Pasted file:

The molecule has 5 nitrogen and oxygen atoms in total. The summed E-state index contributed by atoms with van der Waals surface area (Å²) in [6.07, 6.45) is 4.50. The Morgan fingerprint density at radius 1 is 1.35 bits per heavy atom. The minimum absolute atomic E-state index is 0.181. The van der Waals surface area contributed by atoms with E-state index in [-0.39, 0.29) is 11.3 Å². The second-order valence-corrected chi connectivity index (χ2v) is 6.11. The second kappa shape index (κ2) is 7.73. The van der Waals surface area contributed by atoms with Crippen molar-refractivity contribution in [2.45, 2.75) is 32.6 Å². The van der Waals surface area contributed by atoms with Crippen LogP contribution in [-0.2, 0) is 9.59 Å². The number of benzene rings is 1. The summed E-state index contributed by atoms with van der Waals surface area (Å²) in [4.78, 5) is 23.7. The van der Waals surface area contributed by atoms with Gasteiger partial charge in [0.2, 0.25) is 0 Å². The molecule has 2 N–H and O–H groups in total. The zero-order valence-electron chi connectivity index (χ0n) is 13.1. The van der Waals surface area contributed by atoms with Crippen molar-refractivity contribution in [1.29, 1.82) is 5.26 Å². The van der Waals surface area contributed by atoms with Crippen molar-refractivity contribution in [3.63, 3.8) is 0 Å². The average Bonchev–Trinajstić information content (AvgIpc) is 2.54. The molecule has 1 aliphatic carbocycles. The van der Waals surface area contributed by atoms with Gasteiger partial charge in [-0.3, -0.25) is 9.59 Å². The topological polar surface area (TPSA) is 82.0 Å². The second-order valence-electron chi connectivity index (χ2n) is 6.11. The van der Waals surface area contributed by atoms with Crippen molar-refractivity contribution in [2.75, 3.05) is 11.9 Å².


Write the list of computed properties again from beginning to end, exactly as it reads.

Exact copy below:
The molecule has 5 nitrogen and oxygen atoms in total. The summed E-state index contributed by atoms with van der Waals surface area (Å²) in [6.07, 6.45) is 4.50. The Morgan fingerprint density at radius 1 is 1.35 bits per heavy atom. The minimum absolute atomic E-state index is 0.181. The van der Waals surface area contributed by atoms with E-state index in [-0.39, 0.29) is 11.3 Å². The second-order valence-corrected chi connectivity index (χ2v) is 6.11. The second kappa shape index (κ2) is 7.73. The van der Waals surface area contributed by atoms with Crippen molar-refractivity contribution in [2.45, 2.75) is 32.6 Å². The van der Waals surface area contributed by atoms with Crippen LogP contribution in [-0.2, 0) is 9.59 Å². The number of benzene rings is 1. The summed E-state index contributed by atoms with van der Waals surface area (Å²) in [4.78, 5) is 23.7. The van der Waals surface area contributed by atoms with Gasteiger partial charge in [0.2, 0.25) is 0 Å². The molecule has 2 N–H and O–H groups in total. The zero-order valence-electron chi connectivity index (χ0n) is 13.1. The van der Waals surface area contributed by atoms with Crippen molar-refractivity contribution in [1.29, 1.82) is 5.26 Å². The van der Waals surface area contributed by atoms with Crippen molar-refractivity contribution in [3.63, 3.8) is 0 Å². The average Bonchev–Trinajstić information content (AvgIpc) is 2.54. The molecule has 1 aliphatic carbocycles. The van der Waals surface area contributed by atoms with Gasteiger partial charge in [-0.3, -0.25) is 9.59 Å². The topological polar surface area (TPSA) is 82.0 Å². The second-order valence-electron chi connectivity index (χ2n) is 6.11. The van der Waals surface area contributed by atoms with Crippen molar-refractivity contribution in [2.75, 3.05) is 11.9 Å².